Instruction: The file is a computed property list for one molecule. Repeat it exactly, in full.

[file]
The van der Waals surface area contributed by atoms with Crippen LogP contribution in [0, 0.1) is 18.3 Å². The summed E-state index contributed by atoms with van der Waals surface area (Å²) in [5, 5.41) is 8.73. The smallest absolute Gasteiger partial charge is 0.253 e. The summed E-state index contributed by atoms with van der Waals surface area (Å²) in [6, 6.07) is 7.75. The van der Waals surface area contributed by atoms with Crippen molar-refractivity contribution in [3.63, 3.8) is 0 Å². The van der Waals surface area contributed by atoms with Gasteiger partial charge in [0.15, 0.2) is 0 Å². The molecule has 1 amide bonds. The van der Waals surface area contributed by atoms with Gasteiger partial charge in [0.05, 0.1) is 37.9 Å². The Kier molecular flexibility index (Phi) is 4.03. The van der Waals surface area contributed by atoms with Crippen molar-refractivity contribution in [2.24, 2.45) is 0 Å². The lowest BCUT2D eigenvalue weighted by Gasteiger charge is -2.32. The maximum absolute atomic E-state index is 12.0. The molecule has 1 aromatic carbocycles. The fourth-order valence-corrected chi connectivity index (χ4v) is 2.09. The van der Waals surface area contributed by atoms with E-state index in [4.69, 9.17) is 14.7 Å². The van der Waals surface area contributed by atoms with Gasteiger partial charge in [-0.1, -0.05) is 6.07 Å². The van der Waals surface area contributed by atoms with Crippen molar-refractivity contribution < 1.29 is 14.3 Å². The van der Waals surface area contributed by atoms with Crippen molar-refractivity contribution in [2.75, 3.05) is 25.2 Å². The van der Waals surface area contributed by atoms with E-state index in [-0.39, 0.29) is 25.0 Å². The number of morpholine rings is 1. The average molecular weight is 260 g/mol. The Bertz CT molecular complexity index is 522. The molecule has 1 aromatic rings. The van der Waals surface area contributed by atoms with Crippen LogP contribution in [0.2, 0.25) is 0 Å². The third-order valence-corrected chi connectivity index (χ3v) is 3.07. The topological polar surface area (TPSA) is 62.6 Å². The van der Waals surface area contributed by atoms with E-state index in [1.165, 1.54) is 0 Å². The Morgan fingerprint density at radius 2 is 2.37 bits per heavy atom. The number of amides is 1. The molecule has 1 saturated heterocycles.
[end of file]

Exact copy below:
The van der Waals surface area contributed by atoms with Crippen LogP contribution in [0, 0.1) is 18.3 Å². The summed E-state index contributed by atoms with van der Waals surface area (Å²) in [5, 5.41) is 8.73. The smallest absolute Gasteiger partial charge is 0.253 e. The summed E-state index contributed by atoms with van der Waals surface area (Å²) in [6, 6.07) is 7.75. The van der Waals surface area contributed by atoms with Crippen molar-refractivity contribution in [3.63, 3.8) is 0 Å². The van der Waals surface area contributed by atoms with Gasteiger partial charge in [0.15, 0.2) is 0 Å². The molecule has 1 amide bonds. The van der Waals surface area contributed by atoms with Gasteiger partial charge in [0.05, 0.1) is 37.9 Å². The Kier molecular flexibility index (Phi) is 4.03. The van der Waals surface area contributed by atoms with Crippen molar-refractivity contribution in [2.24, 2.45) is 0 Å². The lowest BCUT2D eigenvalue weighted by Gasteiger charge is -2.32. The maximum absolute atomic E-state index is 12.0. The molecule has 1 aromatic carbocycles. The fourth-order valence-corrected chi connectivity index (χ4v) is 2.09. The van der Waals surface area contributed by atoms with E-state index in [4.69, 9.17) is 14.7 Å². The van der Waals surface area contributed by atoms with Gasteiger partial charge in [-0.1, -0.05) is 6.07 Å². The van der Waals surface area contributed by atoms with Crippen molar-refractivity contribution < 1.29 is 14.3 Å². The van der Waals surface area contributed by atoms with Crippen molar-refractivity contribution in [2.75, 3.05) is 25.2 Å². The van der Waals surface area contributed by atoms with E-state index in [-0.39, 0.29) is 25.0 Å². The number of morpholine rings is 1. The average molecular weight is 260 g/mol. The Bertz CT molecular complexity index is 522. The molecule has 1 aromatic rings. The van der Waals surface area contributed by atoms with Crippen LogP contribution in [0.2, 0.25) is 0 Å². The third-order valence-corrected chi connectivity index (χ3v) is 3.07. The topological polar surface area (TPSA) is 62.6 Å². The van der Waals surface area contributed by atoms with E-state index in [1.165, 1.54) is 0 Å². The Morgan fingerprint density at radius 2 is 2.37 bits per heavy atom. The number of amides is 1. The molecule has 1 saturated heterocycles.